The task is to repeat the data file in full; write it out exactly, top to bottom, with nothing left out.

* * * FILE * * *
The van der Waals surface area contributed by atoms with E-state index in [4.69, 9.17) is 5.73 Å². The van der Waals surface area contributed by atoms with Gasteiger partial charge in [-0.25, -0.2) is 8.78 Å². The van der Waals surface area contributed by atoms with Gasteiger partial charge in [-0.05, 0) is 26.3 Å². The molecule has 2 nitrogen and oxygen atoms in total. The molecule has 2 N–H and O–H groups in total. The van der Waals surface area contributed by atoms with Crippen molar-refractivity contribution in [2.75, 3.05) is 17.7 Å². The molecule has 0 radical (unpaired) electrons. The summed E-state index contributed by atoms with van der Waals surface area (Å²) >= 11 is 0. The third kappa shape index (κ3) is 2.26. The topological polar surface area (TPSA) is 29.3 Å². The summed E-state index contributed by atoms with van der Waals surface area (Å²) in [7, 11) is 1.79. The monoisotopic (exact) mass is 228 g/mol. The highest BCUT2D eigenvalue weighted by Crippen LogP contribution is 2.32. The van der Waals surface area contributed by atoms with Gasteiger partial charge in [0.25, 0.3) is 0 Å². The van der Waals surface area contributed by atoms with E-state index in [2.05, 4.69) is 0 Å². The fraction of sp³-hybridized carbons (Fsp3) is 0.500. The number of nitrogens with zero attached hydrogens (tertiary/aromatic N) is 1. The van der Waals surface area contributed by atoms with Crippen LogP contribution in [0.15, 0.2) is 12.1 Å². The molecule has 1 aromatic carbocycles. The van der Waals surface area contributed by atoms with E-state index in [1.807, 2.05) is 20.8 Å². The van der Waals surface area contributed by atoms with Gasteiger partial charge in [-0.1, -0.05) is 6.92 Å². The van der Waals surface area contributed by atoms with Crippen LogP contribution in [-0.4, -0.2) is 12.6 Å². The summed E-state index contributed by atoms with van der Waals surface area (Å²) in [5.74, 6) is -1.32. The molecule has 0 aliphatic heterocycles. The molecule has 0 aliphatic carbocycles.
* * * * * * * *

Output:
The van der Waals surface area contributed by atoms with E-state index in [4.69, 9.17) is 5.73 Å². The van der Waals surface area contributed by atoms with Gasteiger partial charge in [-0.25, -0.2) is 8.78 Å². The van der Waals surface area contributed by atoms with Gasteiger partial charge in [-0.05, 0) is 26.3 Å². The molecule has 2 nitrogen and oxygen atoms in total. The molecule has 2 N–H and O–H groups in total. The van der Waals surface area contributed by atoms with Crippen molar-refractivity contribution in [2.75, 3.05) is 17.7 Å². The molecule has 0 radical (unpaired) electrons. The summed E-state index contributed by atoms with van der Waals surface area (Å²) >= 11 is 0. The third kappa shape index (κ3) is 2.26. The topological polar surface area (TPSA) is 29.3 Å². The summed E-state index contributed by atoms with van der Waals surface area (Å²) in [7, 11) is 1.79. The monoisotopic (exact) mass is 228 g/mol. The highest BCUT2D eigenvalue weighted by Crippen LogP contribution is 2.32. The van der Waals surface area contributed by atoms with Gasteiger partial charge in [0.25, 0.3) is 0 Å². The van der Waals surface area contributed by atoms with E-state index in [2.05, 4.69) is 0 Å². The fraction of sp³-hybridized carbons (Fsp3) is 0.500. The number of nitrogens with zero attached hydrogens (tertiary/aromatic N) is 1. The van der Waals surface area contributed by atoms with Crippen LogP contribution in [0.15, 0.2) is 12.1 Å². The molecule has 1 aromatic carbocycles. The van der Waals surface area contributed by atoms with E-state index in [1.807, 2.05) is 20.8 Å². The van der Waals surface area contributed by atoms with Gasteiger partial charge in [-0.1, -0.05) is 6.92 Å². The van der Waals surface area contributed by atoms with Crippen LogP contribution in [-0.4, -0.2) is 12.6 Å². The summed E-state index contributed by atoms with van der Waals surface area (Å²) in [5.74, 6) is -1.32. The molecule has 0 aliphatic heterocycles. The molecule has 0 aliphatic carbocycles.